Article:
The Best Hotels
Ranging from minimalist villas to palatial estates, these hotels across Europe had former lives: one as a printing house in Georgia, another as a fortress in Mallorca, another as a palace in St. Petersburg. Fierce attention to detail by hoteliers means the character of these properties has not just been restored but revived, making an overnight stay in any of them truly transportive. Others are brand-new and design-forward, forging a reputation all their own.
This 1870 landmark recently underwent extensive renovations that seem to have only added to its levels of luxury and grace. The suites are spacious, bathrooms decked out in marble (with freestanding brass tubs), and hotel dining destinations include a cavernous wine cellar and bar, brasserie, and afternoon tea in the sky-lit atrium. At the romantic Speilsalen restaurant, you’ll make your way through six or 10 courses of Norwegian delicacies. Here, there’s the option to dine inside private dome-enclosed chambers, like opulent little greenhouses, and then to wander over to the Palmehaven for live orchestral music. There are practicalities at the Britannia as well, if you’re into that sort of thing: meeting rooms, a modern fitness center, spa, heated pool and sauna, and a Trondheim location that can’t be beat.
The creators of the Cap Rocat Hotel took great pains to maintain the architectural integrity of this grand former fortress while transforming the interiors into comfortable, stylish lodgings. The result is an incredibly distinct experience inside a national landmark, with cavernous guest rooms outfitted with private rooftop terraces, canopy beds, and finely patterned textiles. Along the bay and about 30 minutes from Palma, this rambling estate is its own private world amid acres of preserved landscape and maze-like grounds, with two restaurants and a saltwater swimming pool. You’ll spend your time here exploring every romantic nook and cranny, from the best swimming spots to the most jaw-dropping sunset views and everything in between.
Weird & Wonderful
Covent Garden Hotel
Chic and charming, Covent Garden has the right amounts of sophistication and quirkiness. The building, once a 19th-century French hospital, is tucked onto a cobblestoned street in the posh West End shopping and theatre district; cozy parlor areas and impeccable afternoon English tea service are a respite here after exploring. It’s all in the details when it comes to the Covent Garden decor: there’s a playful design spirit that brings fun to more traditional elements, and dramatic touches of maximalism—like the almost ceiling-high upholstered headboards on every bed, decked out in whimsical, busy patterns, with matching (or power-clashing) wallpapers and curtains.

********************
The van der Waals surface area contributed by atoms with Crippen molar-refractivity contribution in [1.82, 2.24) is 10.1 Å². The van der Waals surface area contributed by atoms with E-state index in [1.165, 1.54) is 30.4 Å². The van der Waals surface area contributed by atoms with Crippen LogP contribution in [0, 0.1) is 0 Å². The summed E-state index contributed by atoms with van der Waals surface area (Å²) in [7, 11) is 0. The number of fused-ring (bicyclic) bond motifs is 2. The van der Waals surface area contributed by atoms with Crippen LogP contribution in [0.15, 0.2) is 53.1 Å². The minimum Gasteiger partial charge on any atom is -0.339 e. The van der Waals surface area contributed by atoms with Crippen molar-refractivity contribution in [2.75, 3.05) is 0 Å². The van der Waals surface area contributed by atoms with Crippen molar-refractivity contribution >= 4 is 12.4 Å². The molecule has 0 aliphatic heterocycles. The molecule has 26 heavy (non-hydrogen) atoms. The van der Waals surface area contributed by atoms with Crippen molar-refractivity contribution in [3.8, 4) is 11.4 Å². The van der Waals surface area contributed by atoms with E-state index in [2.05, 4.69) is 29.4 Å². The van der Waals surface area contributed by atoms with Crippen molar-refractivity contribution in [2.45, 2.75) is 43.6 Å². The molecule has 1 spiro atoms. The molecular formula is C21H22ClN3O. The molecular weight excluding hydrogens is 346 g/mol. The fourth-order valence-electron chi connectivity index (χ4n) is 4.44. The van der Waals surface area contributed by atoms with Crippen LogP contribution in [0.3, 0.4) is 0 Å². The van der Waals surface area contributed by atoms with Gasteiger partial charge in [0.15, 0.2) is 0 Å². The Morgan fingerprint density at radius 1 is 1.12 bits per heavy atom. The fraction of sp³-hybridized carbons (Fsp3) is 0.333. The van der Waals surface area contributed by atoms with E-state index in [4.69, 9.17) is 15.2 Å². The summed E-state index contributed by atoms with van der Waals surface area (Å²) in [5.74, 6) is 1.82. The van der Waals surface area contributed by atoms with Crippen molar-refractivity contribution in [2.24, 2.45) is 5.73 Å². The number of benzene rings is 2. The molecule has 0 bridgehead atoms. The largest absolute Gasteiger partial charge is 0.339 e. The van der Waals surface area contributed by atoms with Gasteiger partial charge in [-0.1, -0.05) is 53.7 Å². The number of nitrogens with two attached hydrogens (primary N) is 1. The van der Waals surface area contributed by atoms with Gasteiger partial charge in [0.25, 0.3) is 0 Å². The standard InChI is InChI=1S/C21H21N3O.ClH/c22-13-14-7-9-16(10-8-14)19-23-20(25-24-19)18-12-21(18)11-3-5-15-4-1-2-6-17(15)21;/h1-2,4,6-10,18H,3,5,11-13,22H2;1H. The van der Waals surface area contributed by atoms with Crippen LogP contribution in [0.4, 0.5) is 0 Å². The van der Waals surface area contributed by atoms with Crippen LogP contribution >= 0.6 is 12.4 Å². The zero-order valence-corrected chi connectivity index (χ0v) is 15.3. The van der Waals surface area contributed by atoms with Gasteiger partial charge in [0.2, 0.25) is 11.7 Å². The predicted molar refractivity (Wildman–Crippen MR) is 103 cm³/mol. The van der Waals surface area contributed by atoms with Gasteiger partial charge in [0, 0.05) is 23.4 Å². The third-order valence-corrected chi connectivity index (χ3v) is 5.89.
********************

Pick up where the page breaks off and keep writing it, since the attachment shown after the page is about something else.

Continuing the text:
Tried & True
In the same camp of design concepts like wabi-sabi and hygge, the Swedish term lagom refers to perfection in simplicity; everything in its right place. Such it is at Ett Hem, a boutique hotel inside a stately brick house in Stockholm’s elegant Ostermalm neighborhood. Here, minimal, refined antiques and decor provide just the right amount of welcoming comfort–comfort spent relaxing in front of the fireplace, enjoying a cocktail in the brick-walled courtyard, or sampling from the kitchen’s seasonal menu at the wide communal farm table. Just outside Ett Hem’s doors are Michelin-starred restaurants, gorgeous residences, and some of the poshest walking tours you’ll take of Stockholm.
Rich & Famous
Four Seasons Lion Palace
St Petersburg, Russia
In a 200-year-old palace, the Four Seasons has created a hotel that defines classic royal luxury. At first glance, it’s hard to believe this hotel is only five years old: a grand marble staircase, sparkling brass chandeliers, and a light-filled lobby with vaulted ceilings feel timeless. But on careful inspection, you’ll find modern conveniences too—a spa with a sauna, steam room, and heated pool; a sleek and snazzy sushi restaurant; and a bar menu full of craft cocktails perfected by a mixologist. You’ll feel like you’ve stepped back in time, but without sacrificing any comfort. The location is unbeatable, with sumptuous silk-draped rooms overlooking St. Isaac’s Cathedral, just around the corner from the State Hermitage Museum.
Hotel Chateau du Grand-Luce
Loire Valley, France
Imagine a 19th-century French castle came up for sale and you not only had the funds to purchase it, but also to refurbish it with the highest quality fabrics, antiques, and custom-made furniture money can buy. That pretty much sums up the Hotel Château du Grand Lucé, which opened in June in the picturesque Loire Valley—a favorite of French kings and aristocrats since the Renaissance. Each of the 17 rooms is completely unique, though many have pillows made of vintage Hermès scarves and wallpaper featuring archival prints. The Baron’s Suite is adorned by original Chinoiserie murals by Rococo artist Jean-Baptiste Pillement, whose work has only survived here, in the Louvre, and at Versailles. Guests can enjoy gourmet French fare at Le Lucé, sip Champagne on chairs from Versailles in the bar, wander the extensive gardens, and take a dip in the fountain-turned-pool.
Rich & Famous
Hotel de Russie
A favorite haunt of actors and rock stars visiting Rome, the Hotel de Russie is a tranquil oasis just off the busy Piazza del Popolo. Rooms and suites are elegantly understated, the spa uses organic products made in Italy by Irene Forte (the daughter of the owner, Sir Rocco Forte), and the staff is at the top of their game. But the best reason to visit is to savor an aperitivo at the Stravinskij Bar and a meal at the Jardin de Russie, both of which occupy a secret courtyard surrounded by a lush garden. If the setting doesn’t instantly put you at ease, a cocktail from the list of 15 Martini variations will.